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When it comes to social media, every brand wants in on the action. It’s no secret that social media marketing works only if a brand actually has fans or followers. Amassing a respectable audience on Facebook, Twitter, Google+ (is that still a thing?), Linkedin, Instagram or any of the other platform du jour is tough.
Many brands and small businesses want their social media presence to be organic, meaning no money invested. Having a good, or great, social media presence can help any business grow like wildflowers. But, this will only happen after it develops a large following and then works consistently to engage, educate, and cultivate this audience. Brands want the growth and audience, but aren’t willing to pay for it.
Seems like a catch 22.
Can a brand simply grow their social audience organically? Is that even possible in today’s pay-to-play landscape? Here are some metrics.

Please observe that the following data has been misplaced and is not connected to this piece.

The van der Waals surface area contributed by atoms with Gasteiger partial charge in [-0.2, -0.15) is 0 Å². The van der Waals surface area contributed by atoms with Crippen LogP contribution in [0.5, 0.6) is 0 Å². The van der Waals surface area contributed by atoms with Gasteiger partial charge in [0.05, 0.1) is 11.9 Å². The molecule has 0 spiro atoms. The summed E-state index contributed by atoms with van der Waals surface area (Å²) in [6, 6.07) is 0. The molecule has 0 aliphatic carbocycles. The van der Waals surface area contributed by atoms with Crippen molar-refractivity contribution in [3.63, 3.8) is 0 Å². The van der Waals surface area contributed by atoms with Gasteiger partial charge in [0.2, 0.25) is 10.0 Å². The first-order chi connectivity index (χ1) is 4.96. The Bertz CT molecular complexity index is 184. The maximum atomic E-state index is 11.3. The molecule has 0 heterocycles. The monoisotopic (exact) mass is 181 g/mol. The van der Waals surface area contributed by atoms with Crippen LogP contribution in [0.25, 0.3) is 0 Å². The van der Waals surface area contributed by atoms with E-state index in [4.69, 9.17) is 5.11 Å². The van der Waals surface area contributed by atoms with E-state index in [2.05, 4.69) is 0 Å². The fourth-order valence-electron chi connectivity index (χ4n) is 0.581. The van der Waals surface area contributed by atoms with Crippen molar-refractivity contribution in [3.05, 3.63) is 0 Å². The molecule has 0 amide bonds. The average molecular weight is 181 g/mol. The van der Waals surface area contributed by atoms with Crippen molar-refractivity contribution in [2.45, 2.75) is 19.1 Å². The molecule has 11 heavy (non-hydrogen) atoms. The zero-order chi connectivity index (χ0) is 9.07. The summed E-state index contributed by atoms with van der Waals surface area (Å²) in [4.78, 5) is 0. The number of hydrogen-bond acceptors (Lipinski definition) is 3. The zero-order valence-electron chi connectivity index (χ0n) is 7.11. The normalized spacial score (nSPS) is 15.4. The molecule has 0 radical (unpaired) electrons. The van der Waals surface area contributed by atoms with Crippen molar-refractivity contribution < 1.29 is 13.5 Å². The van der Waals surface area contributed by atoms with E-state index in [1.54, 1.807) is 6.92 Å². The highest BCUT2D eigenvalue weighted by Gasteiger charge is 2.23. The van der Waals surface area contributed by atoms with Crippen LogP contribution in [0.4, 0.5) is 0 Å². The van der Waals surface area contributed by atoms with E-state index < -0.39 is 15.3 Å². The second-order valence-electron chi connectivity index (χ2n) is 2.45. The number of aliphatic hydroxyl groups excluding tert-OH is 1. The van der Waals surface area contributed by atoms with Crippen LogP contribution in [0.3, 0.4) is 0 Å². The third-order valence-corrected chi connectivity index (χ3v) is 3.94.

No, this isn’t a fairytale in the land of make believe that is social media. It’s actually the metrics after recently (within past two months) concluding a relationship with one of my first social media clients ever.
The client, let’s call them DFX (name changed), works in the financial sector so the competition is high, with tight regulations in terms of release of specific information, and it just so happens to be that within this aspect of the industry, some brands are known for tactics that fall within the “grey area” of digital marketing.
After closing up with the DFX, it’s pretty clear that brands can still boost their audience even without investing money. Will it take time and effort? Absolutely, but the euphoria of surviving numerous Facebook algorithms and outperforming your competition is worth it all. Trust me, I’ve been there.
So, how did they succeed in growing organically? Here’s a 10 step recipe for growing an organic audience on Facebook and Twitter (and it even worked a bit on Google Plus too).
Organic growth is based on three fundamentals:
Brands must be consistent. If any brand attempts to implement any of these strategies for even a month and then gives up, I guarantee that they will fail. Social media is a long-term game. It’s a marathon, not a sprint.
Limited on time? No problem, just pick a few of the strategies and be relentless in executing them.